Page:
I realized that most days during that week I didn’t drink very much water. Could dehydration really effect my muscles and my recovery that much?
I slowly began to grasp that I should have been pushing myself to the point that my legs were begging for mercy by the end.
I had only been back on the bike for three or four weeks at that point, not feeling very fast or strong, yet I decided to make my return to racing with a time trial, just eleven weeks postpartum.
This was fantastic news and something that I had wanted to happen, but what did this pregnancy mean for me in regard to my riding and training?
Now that the days are getting shorter, even those early morning or post work rides may be getting cut shorter and shorter due to dwindling daylight. These are the times where it is great to have some kind of plan for your riding to make the most of the time you do have on the bike.
I quickly began to feel like my heart was pounding out of my chest. Since there was less oxygen at this altitude, each breath I took gave my body much less of the 02 it was looking for.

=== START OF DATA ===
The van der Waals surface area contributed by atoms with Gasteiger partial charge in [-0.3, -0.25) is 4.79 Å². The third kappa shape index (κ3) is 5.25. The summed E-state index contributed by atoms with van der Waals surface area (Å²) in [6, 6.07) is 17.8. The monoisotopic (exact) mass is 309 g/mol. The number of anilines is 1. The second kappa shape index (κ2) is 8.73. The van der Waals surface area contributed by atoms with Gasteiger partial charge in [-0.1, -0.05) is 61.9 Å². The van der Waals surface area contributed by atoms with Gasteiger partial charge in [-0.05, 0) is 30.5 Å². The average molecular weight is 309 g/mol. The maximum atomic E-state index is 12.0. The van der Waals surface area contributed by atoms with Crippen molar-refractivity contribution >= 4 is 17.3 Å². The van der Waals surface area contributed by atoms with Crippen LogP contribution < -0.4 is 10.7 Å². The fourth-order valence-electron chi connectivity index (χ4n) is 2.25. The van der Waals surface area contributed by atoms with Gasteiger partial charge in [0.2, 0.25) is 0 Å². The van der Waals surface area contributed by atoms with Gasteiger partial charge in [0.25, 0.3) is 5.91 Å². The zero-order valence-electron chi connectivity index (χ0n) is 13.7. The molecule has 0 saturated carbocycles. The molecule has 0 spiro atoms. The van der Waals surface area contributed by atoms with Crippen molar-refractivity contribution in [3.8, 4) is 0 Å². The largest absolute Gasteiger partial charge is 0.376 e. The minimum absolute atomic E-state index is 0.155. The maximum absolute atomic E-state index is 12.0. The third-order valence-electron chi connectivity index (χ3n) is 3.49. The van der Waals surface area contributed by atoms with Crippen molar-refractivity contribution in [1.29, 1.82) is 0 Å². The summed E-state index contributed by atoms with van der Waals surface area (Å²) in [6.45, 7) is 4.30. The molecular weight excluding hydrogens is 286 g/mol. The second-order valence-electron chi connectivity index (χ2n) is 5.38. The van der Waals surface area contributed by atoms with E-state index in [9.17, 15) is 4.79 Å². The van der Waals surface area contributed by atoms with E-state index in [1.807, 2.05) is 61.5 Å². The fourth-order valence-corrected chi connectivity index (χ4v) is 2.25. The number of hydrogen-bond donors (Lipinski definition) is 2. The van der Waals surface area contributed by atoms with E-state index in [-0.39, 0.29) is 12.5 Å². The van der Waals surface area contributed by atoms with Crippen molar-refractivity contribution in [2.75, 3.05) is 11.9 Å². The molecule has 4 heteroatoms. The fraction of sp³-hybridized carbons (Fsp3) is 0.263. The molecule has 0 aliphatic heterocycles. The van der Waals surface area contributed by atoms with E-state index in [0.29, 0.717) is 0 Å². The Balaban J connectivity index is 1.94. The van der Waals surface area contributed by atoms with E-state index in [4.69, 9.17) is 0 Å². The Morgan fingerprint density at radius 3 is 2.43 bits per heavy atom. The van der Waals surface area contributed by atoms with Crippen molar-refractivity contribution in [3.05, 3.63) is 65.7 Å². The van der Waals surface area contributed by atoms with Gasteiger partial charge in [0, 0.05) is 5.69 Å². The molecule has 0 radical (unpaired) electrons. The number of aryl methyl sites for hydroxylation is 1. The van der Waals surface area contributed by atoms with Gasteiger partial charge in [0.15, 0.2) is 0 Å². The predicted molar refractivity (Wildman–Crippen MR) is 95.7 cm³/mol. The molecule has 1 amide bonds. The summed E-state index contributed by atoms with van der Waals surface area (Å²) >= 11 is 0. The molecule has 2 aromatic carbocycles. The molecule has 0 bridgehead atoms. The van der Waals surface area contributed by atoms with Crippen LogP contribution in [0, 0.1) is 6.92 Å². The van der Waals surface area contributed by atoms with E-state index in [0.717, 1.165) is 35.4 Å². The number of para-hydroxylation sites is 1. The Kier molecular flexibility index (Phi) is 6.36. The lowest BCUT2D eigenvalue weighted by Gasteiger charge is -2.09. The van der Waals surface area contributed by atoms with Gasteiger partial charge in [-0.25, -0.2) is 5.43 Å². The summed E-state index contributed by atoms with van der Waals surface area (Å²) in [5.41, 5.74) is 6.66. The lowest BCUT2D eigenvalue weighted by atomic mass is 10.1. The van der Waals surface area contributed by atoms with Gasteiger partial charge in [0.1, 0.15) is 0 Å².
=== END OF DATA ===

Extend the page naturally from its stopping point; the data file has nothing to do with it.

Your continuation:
I love kids and loved the idea of getting more kids on bikes, so how could I say no. However, after volunteering for this coaching position I realized that I was actually going to have to ride my mountain bike every week.
Forcing your legs to work at a much higher cadence will start to change your muscles and muscle memory, getting those muscles used to turning the legs at a higher rate of speed with less gearing and more efficiency.
What are some essential facts you need to know to be as successful as possible at your first TT?